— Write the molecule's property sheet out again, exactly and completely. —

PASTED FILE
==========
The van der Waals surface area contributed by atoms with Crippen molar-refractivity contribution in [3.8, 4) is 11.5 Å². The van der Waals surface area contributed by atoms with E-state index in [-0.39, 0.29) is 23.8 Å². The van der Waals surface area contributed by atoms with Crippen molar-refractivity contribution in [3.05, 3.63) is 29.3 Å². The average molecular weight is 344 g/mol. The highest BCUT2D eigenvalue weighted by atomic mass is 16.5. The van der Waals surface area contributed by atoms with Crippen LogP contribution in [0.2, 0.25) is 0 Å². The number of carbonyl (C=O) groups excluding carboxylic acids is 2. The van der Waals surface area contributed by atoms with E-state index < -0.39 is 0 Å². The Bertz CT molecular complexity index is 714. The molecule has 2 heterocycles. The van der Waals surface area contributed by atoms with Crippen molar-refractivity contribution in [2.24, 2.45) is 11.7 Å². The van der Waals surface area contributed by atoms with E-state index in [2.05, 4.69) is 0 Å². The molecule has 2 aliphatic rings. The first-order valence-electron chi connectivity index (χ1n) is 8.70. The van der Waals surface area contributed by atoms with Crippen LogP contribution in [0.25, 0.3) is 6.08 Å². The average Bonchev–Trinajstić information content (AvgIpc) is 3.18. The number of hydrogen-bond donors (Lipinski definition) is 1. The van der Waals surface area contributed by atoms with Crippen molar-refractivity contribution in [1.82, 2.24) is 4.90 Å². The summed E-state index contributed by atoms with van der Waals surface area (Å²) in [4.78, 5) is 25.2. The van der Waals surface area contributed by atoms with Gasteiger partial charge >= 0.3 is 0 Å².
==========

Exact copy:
The van der Waals surface area contributed by atoms with Crippen molar-refractivity contribution in [3.8, 4) is 11.5 Å². The van der Waals surface area contributed by atoms with E-state index in [-0.39, 0.29) is 23.8 Å². The van der Waals surface area contributed by atoms with Crippen molar-refractivity contribution in [3.05, 3.63) is 29.3 Å². The average molecular weight is 344 g/mol. The highest BCUT2D eigenvalue weighted by atomic mass is 16.5. The van der Waals surface area contributed by atoms with Crippen LogP contribution in [0.2, 0.25) is 0 Å². The number of carbonyl (C=O) groups excluding carboxylic acids is 2. The van der Waals surface area contributed by atoms with E-state index < -0.39 is 0 Å². The Bertz CT molecular complexity index is 714. The molecule has 2 heterocycles. The van der Waals surface area contributed by atoms with Crippen molar-refractivity contribution in [2.24, 2.45) is 11.7 Å². The van der Waals surface area contributed by atoms with E-state index in [2.05, 4.69) is 0 Å². The molecule has 2 aliphatic rings. The first-order valence-electron chi connectivity index (χ1n) is 8.70. The van der Waals surface area contributed by atoms with Crippen LogP contribution in [0.25, 0.3) is 6.08 Å². The average Bonchev–Trinajstić information content (AvgIpc) is 3.18. The number of hydrogen-bond donors (Lipinski definition) is 1. The van der Waals surface area contributed by atoms with Crippen molar-refractivity contribution in [1.82, 2.24) is 4.90 Å². The summed E-state index contributed by atoms with van der Waals surface area (Å²) in [4.78, 5) is 25.2. The van der Waals surface area contributed by atoms with Gasteiger partial charge >= 0.3 is 0 Å².